Civilian Board of Contract Appeals

When a contractor delivers goods to the government that do not conform to the precise requirements of the contract, the results are usually . . . not goodWhen the agency specifies certain products in the contract, the contractor should plan to satisfy the exact specifications (or prepare to suffer the consequences).

Do contractors need to wait for a project to be complete to file a delay claim? The answer is a resounding NO! There is no reason for a contractor to finance a government-caused delay for any longer than absolutely necessary.

The Civilian Board of Contract Appeals (CBCA) recently drove this point home in CTA I,

Government contractors are frequently faced with the situation where they are owed additional time or are entitled to damages from the government on a contract.  For example, the government might be responsible for delays to the project schedule.  Or it might direct changes to the contract that make it more expensive to perform.

There

Today, we have a question for our federal construction readers — If your project is operating within an anticipated budget, are you still entitled to the additional costs associated with a differing site condition?  Recently, the Civilian Board of Contract Appeals (CBCA) answered our question with a resounding yes.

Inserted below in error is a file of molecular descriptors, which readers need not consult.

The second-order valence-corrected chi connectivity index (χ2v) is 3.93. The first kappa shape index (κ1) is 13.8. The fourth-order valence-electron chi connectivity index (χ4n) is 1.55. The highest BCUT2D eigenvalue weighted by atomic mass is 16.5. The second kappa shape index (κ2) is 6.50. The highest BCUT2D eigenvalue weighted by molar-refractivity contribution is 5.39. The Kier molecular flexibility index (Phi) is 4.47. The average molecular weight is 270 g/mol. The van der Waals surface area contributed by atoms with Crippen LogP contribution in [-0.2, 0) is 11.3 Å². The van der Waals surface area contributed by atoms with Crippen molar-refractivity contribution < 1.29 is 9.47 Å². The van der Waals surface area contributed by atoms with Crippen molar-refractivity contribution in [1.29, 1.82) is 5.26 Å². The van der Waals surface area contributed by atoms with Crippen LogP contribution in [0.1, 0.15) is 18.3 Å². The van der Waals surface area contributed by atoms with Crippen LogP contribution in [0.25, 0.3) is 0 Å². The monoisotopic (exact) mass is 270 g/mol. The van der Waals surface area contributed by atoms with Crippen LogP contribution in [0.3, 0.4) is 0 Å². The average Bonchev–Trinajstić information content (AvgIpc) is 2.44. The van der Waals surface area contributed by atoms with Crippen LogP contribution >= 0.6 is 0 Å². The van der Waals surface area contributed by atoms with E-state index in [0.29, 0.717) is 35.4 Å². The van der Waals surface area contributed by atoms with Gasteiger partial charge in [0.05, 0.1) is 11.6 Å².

This point is particularly important

After filing a claim under the Contract Disputes Act (CDA), the contracting officer may notify you that a final decision will be issued within “X” days after certain pre-conditions are met, such as:

  • Providing additional documentation supporting your claims or damages;
  • Attending a meeting to discuss your claims; or
  • Answering certain question allegedly required for

Everyone knows the old adage about a tree falling in the woods that makes a sound (or does it?).  Recently, we’ve had to consider a similar question about a contractor’s claim certification under the Contract Disputes Act.  If a certification is made, but later lost, does it still count? 

In a word:  No.

Contractors submitting

Bottom Line Up Front:  It is hard to get through a large-scale construction project without hitting a bump in the road in the form of dispute between the owner, general / prime contractor, subcontractors, suppliers, sureties, and so on.  Construction projects have tight deadlines and multiple moving parts, which tends to breed costly and time-consuming